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The basis of our civilization 

 

By Muhammad Asad

11/18/ 06

From the very outset, Muslim civilization was built on foundations supplied by ideology alone. It has never had anything to do with the concepts of race or nation, and so it lacks the cement of racial or national homogeneity which was and is so decisive a factor in all other civilizations. Ours has always been an ideological civilization - with the Law of the Qur'an and its source and, more then that, as its only historical justification. To speak of the Muslim ummah as of something politically justified and culturally valuable (and therefore to be cherished and defended) and, in the same breath, to question the importance of Islamic Law as the form-giving element in our life is hypocritical or, alternatively, an outcome of ignorance. For what values remain in that much-vaunted ummah if we resile from its shar'i background? Certainly not a social philosophy worth the name: for that is based on the concept, derived from the shari'ah, of a divinely-willed order in human relation. And certainly not its ethics: for, a Muslim's notions of good and evil flow in their entirety from the Qur'an and the teachings of the Prophet. And not even a political ideal: for, the only political ideal which has distinguished the Muslims from the rest of mankind was the revolutionary concept of a brotherhood of men united not by ties of blood or race but by their consciousness of a common outlook on life and common aspirations: a concept realized nearly fourteen centuries ago in the establishment of the Islamic ummah - a community open to every man and woman, of whatever race or color, who accepted this common ideal, and closed to everyone, even one's nearest kinsman, who refused to accept it : in brief, a real "social contract".

Thus, if the shari'ah is removed from our day-to-day endeavors ; if we begin, in the manner of Western nations, to make a distinction between practical life and religion, our civilization, or whatever remains of it, is bound to forfeit not only its identity but also its historical justification - because everything that contributed to its growth in the course of many centuries was connected in one way or another with the creative force of religion.

As I have already pointed out, not all civilizations were thus simply and clearly motivated. In most of them, religion was but an accompaniment to other, equally or even more decisive cultural forces - for instance, in European civilization, where Christianity was always only one of several factors of development. This being so, one can well imagine that the West might one day throw Christianity (or, for that matter, every kind of institutional religion) overboard, and nevertheless retain the living identity and continuity of its culture. A pointer in this direction is supplied by Soviet Russia, where Christianity has been definitely rejected as a fount of social ethics: and, in spite of this rejection of Christianity, the communist experiment in Russia cannot be said to be less "Western" then the conservatism of, say, America, where institutional Christianity  still retains its honored - albeit merely theoretical - position.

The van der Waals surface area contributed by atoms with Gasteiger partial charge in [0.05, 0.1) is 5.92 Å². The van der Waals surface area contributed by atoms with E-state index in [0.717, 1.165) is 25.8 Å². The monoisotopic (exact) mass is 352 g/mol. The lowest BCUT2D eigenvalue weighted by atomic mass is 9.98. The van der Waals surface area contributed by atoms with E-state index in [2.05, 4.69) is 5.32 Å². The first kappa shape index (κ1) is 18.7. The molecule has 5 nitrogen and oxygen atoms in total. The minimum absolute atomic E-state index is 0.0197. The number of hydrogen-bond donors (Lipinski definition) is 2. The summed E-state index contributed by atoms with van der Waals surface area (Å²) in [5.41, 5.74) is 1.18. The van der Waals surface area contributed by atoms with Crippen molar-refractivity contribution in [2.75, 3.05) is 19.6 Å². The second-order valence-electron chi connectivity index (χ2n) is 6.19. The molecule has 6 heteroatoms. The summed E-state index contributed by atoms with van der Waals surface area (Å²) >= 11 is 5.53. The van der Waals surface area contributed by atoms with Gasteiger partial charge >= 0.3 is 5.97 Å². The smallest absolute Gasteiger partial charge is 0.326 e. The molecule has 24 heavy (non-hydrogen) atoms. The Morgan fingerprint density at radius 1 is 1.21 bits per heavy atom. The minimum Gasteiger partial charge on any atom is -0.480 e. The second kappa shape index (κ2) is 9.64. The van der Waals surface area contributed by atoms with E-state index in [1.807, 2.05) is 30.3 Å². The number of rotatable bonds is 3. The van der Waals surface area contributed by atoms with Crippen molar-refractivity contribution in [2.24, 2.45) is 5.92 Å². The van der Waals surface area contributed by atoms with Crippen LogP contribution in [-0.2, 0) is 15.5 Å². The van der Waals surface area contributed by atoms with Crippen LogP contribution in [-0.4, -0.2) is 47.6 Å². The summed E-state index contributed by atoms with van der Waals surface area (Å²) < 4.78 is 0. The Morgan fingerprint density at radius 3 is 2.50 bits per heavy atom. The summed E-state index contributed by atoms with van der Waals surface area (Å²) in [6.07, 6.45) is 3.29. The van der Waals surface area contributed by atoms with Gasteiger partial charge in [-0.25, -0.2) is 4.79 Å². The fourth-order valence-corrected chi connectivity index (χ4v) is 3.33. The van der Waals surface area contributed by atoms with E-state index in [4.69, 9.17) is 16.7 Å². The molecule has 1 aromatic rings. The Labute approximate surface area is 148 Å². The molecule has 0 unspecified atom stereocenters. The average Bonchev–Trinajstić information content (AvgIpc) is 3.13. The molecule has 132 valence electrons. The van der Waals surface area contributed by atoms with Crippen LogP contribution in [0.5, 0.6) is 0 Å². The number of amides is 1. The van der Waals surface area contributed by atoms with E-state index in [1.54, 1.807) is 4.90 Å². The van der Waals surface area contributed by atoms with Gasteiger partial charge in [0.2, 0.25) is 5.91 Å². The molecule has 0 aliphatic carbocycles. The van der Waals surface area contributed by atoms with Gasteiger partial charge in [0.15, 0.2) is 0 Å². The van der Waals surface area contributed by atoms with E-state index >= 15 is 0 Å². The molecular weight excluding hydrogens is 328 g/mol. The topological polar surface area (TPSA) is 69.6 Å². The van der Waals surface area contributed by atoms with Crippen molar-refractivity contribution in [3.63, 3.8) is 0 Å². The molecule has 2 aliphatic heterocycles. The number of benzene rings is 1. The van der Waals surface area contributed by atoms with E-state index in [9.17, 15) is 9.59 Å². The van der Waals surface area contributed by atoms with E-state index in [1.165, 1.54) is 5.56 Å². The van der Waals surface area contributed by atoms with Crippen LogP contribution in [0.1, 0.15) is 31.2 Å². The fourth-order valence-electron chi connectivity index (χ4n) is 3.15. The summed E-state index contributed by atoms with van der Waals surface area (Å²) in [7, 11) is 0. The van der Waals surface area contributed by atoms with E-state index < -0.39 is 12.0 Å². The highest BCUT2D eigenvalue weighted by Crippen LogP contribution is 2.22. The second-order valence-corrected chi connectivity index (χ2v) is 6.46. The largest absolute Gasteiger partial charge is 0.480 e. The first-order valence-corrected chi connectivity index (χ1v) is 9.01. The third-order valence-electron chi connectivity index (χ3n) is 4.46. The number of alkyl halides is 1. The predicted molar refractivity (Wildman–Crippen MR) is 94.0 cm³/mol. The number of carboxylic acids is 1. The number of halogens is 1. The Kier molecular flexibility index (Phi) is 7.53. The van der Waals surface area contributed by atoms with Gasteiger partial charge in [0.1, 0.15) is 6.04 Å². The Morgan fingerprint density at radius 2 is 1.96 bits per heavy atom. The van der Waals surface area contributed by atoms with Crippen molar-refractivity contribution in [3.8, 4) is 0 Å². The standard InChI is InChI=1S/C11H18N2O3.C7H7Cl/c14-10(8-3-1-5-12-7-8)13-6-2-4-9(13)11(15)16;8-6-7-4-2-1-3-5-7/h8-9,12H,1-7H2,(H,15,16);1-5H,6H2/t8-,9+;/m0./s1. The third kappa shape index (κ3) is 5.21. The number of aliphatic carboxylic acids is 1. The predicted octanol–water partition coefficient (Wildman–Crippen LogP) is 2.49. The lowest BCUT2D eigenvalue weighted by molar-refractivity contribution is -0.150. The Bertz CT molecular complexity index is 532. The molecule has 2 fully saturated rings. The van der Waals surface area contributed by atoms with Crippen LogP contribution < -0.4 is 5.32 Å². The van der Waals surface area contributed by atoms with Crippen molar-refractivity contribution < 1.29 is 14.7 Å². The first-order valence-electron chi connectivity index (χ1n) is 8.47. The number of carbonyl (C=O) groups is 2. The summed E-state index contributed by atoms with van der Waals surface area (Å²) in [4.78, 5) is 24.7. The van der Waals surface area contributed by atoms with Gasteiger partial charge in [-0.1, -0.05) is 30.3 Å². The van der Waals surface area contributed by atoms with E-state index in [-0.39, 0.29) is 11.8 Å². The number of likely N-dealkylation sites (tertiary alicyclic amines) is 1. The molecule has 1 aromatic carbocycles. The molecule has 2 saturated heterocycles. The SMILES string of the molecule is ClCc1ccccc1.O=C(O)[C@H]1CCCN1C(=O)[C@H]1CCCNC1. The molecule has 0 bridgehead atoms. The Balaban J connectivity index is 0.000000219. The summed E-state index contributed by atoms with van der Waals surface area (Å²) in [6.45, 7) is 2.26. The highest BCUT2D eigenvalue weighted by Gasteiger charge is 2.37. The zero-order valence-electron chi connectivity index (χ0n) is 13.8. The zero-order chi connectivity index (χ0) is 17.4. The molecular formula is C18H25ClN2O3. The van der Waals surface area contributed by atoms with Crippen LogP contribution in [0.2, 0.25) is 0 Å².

But whereas in other civilizations, of which the modern West is only one example, it may be theoretically possible (although I personally doubt it) either to retain institutional religion or to discard it outright without destroying that civilization's strength and continuity, we Muslims have no such alternative. For us, religion has never been just one of the contributing factors of cultural development : it has always been the very root and source of that development. So far as we are concerned, an elimination of religious thought and, specifically, of Islamic Law from the realm of economics, politics and social life would imply more then a mere change in cultural direction. It would imply the loss of all cultural direction. Hence, in the measure that Islamic Law ceases to be a practical proposition in our day-to-day life, Islamic civilization must necessarily become a contradiction in terms, and Muslim society a society of cultural mongrels and spiritual half-castes.

As soon as we come to realize this, we begin to understand why it is that in our days the general run of Muslims do not follow Islam in spirit or even in form, and follow only a number of customs vaguely associated with Islam. With most of our contemporaries, "faith" has become a figure of speech, a mare empty word devoid of that spark of enthusiasm which in the early days of our history inspired the Muslims to imperishable deeds of cultural and social achievement. No doubt, Islam is still alive as an emotion. It is alive in the instinctive love of countless millions of people who vaguely feel that its principles are "right": but only very few of them grasp those principles intellectually and are able, or genuinely prepared, to translate them into terms of practical life. We must not, therefore, wonder that Muslim civilization has arrived at the end of a blind alley and now persists only by virtue of its dumb, unconscious vitality. It cannot forever persist in this state.

 

This article is from Muhammad Asad's book "This Law of Ours" which is a collection of his essays he wrote in the 1940's and 50's

 

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